If you follow me on Instagram then you’re probably already aware that I recently attended the ACDN Cake Decorating and Baking Industry Awards.
I was a top three finalist for the Cupcake Award, making it my THIRD. TIME. becoming a national finalist #humblebrag. I was super stoked!
My nerves were at a peak by the time the winner was due to be announced. I was cheekily hoping for ‘third time’s a charm’, but I also felt like it was truly ‘my time’.
My bestie grabbed out her phone ready to film my win #sosweet and I took a deep breath as the presenter opened the envelope to announce the winner…
In a split second it was over.
I didn’t win.
And. It. Sucked.
In an instant I suddenly felt like a failure and started to second guess myself - ‘am I actually even good at this??’.
I think everyone can relate to that feeling of failure and second guessing.
Maybe you lost out on a cake order because you were “too expensive”. Maybe you received a complaint because your cake was too dry? Or maybe your fondant flowers started to sag on delivery and you didn’t have a back up plan?
Whatever the no-win scenario, it’s a sucky feeling - right? And it’s easy to get caught up in these failures, feed our fears and spiral.
We tend to feel like we’re alone in our failure, which makes us feel 100x worse. We feel stupid, embarassed and feel like we’re never going to succeed. Unfortunately, we get ‘stuck’ dwelling on these mistakes and not moving forward to our potential.
What we tend to forget is that SO. MANY. PEOPLE. experience the same failures. You wouldn’t know it - because things like social media are always showcasing the glamour - but that famous cake decorator you follow? She probably tried and failed 10 different recipes before finding the right chocolate cake. And I’m willing to bet they’ve experienced the ‘leaning tower of piza’ effect just before a cake delivery #worstfeeling.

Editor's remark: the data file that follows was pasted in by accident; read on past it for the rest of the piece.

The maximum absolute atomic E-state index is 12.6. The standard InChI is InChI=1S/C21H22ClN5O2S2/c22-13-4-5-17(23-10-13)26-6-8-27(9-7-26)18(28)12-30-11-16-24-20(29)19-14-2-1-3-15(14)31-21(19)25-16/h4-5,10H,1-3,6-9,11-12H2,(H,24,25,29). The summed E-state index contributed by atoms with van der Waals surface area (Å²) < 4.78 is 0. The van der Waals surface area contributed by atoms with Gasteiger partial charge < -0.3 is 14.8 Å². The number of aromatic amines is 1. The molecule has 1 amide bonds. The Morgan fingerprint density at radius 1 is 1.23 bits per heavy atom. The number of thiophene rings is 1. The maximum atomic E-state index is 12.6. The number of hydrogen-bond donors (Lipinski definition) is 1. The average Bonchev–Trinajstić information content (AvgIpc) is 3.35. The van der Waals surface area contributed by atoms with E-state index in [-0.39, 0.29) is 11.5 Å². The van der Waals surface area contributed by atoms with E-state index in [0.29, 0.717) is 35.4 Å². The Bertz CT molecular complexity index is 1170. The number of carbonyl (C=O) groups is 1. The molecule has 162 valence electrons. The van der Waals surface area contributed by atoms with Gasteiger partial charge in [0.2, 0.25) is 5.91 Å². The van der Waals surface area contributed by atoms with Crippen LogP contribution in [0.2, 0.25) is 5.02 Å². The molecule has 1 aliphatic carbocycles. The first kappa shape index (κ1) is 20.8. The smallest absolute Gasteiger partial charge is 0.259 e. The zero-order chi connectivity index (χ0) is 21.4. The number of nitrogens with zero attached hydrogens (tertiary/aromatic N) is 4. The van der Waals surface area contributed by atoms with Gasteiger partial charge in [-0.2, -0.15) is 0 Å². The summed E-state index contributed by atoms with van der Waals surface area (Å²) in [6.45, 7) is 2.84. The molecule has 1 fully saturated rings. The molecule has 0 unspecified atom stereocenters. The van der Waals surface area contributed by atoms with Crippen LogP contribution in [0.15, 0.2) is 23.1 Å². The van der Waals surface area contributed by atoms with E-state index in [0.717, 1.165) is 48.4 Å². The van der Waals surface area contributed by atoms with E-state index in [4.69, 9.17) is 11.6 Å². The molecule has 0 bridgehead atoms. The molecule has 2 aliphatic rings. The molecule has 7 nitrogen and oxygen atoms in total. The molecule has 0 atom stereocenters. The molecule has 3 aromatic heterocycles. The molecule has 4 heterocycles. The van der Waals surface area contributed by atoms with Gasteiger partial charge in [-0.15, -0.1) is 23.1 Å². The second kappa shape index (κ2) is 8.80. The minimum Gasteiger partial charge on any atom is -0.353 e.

‘Failure’ is actually a normal and natural part of life. No one likes to experience it, but we need to have a healthy approach for dealing with it and treat it as an opportunity to learn and grow #clichebuttrue.
Here’s one more important thing to remember...
Don’t let decisions or comments from other people determine your worth. And an accidental one-off mistake on your end, does not reflect your incredible talents and skills. Many successful people fail regularly.
When you experience a failure, here’s the best way to deal with it:
- Embrace your emotions
- Give yourself some self-love or call friends and family for a pep talk
- Re-frame your thoughts and develop a realistic perspective of the situation.
- Accept responsibility
- Learn from the mistake - what could be done differently next time?
- Create an action-plan for moving forward
It’s honestly the best thing you can do for your continued growth and your mental well-being.
After the winner was announced, I gave myself a few moments to wallow. It sucked. And I ended up turning to my friends and family for a pep talk and some positive support.
My mum told me that ‘award shows are full of losers’.
I was kind of taken aback at first, but quickly realised she was right!
There are only a small handful of people who take out the top prize, while the rest of us - the majority of us - are left empty handed and feeling disappointed.
Her comment really helped me to reframe the situation and see it from a different perspective. Not-winning suddenly didn’t feel like such a big deal anymore - so many talented people didn’t win - and it snapped me back into reality.
I’m allowed to be disappointed that I didn’t win an award. But I know it’s not the end of the world - I’m one talented cupcake lady and I don’t need an award to prove my own worth.
And you know what's even better? This failure has given me the motivation I needed to get stuck into new ideas and projects for the business in 2020. A massive win!
P.s On a related note, click here to read about my *almost* cake fail (it was a close one!)